By Inna Materese
For parents working within a balance of a custody order, the holiday season can be an extra stressful time. Sharing holiday time can be tough in any year. Sharing holiday time during a pandemic can cause friction in even the most conciliatory of co-parents. Parents exercising physical custody not only have the challenge of avoiding COVID exposure for themselves and in their homes, but also limiting exposure that may take place during the other parent’s custodial time.
When you add in the guidance on gatherings from state and local health officials, you have a real challenge. Here are some tips to help navigate holiday celebrations for your blended family in this COVID world:
While open, frequent, and timely communication is generally of utmost importance in effective, it is all the more important when planning your 2020 holiday season. Communicate with your co-parent now about your expectations and goals for the winter holidays, including your children’s time off from school. Remember that both parents may have family traditions that are hard to pass up. Discuss with your co-parent your concerns, your intended plans, and proposed parameters for celebrations in both homes.
Knowledge Is Power
For many families, holiday celebrations may include church, synagogue, and or other religious community events. They may also involve volunteering or other community functions. While these are important and often critical pillars of our family and community life, the fear of exposure can be worrisome for some parents. Find out what you and your co-parent’s religious communities and other community social networks are doing to limit COVID exposure in an effort to ensure all members of the family can enjoy safely.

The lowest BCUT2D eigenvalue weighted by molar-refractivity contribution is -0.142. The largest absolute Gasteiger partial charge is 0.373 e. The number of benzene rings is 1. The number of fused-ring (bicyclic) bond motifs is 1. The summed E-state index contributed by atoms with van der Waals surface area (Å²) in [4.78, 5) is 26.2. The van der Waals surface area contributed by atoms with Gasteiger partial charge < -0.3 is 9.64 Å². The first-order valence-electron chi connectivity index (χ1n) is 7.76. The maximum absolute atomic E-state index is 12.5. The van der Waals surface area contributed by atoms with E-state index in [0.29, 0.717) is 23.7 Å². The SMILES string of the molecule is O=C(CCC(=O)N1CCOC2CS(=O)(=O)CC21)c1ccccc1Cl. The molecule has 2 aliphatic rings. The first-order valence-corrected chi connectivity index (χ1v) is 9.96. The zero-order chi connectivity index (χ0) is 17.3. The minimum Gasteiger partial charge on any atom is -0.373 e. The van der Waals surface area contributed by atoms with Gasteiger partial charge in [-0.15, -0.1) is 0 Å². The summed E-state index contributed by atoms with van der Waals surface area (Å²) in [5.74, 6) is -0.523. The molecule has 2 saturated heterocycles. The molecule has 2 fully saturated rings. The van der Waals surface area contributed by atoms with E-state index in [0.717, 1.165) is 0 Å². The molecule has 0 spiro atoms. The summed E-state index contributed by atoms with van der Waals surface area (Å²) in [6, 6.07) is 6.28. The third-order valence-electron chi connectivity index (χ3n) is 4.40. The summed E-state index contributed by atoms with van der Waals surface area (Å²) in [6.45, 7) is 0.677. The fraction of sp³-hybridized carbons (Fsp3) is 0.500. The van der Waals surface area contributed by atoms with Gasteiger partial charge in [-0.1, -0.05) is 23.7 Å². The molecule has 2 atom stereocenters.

Set Ground Rules
Keep in mind that you, your co-parent, and likely your children have expectations and
sentimental attachment surrounding the holidays. If you or your co-parent is concerned about exposure to COVID via traditional celebrations, try to set ground rules for appropriate contact and protocols with others during this time. For example, you may wish to propose that both households and anyone either of you may see during the holidays self-quarantine for a period of time immediately preceding the celebration. You may wish to have both sides of the family follow proper mask-wearing protocols. Setting ground rules that apply equally to both homes can help ensure your kids have a consistent and healthy holiday season.
No one wants to add “go to court” to the holiday to-do list. However, sometimes impulses
cannot be over overcome. If you are truly concerned about an issue regarding your children’s holiday plans, the time to get it addressed is now. Remember that legal mechanisms may be slow-moving, particularly during the holiday season. This is particularly important if your or your co-parent’s holiday season celebrations include travel and pre-planned vacations.
ABOUT THE AUTHOR
Inna Materese is a Dischell Bartle Dooley partner. She practices family law, including specializing in complex custody issues, high-asset divorce, protection from abuse and support matters.
Dischell Bartle Dooley is a full-service law firm with offices in Lansdale and Pottstown.
Click here to learn more about its commitment to results or call 215-362-2474 to talk with an attorney.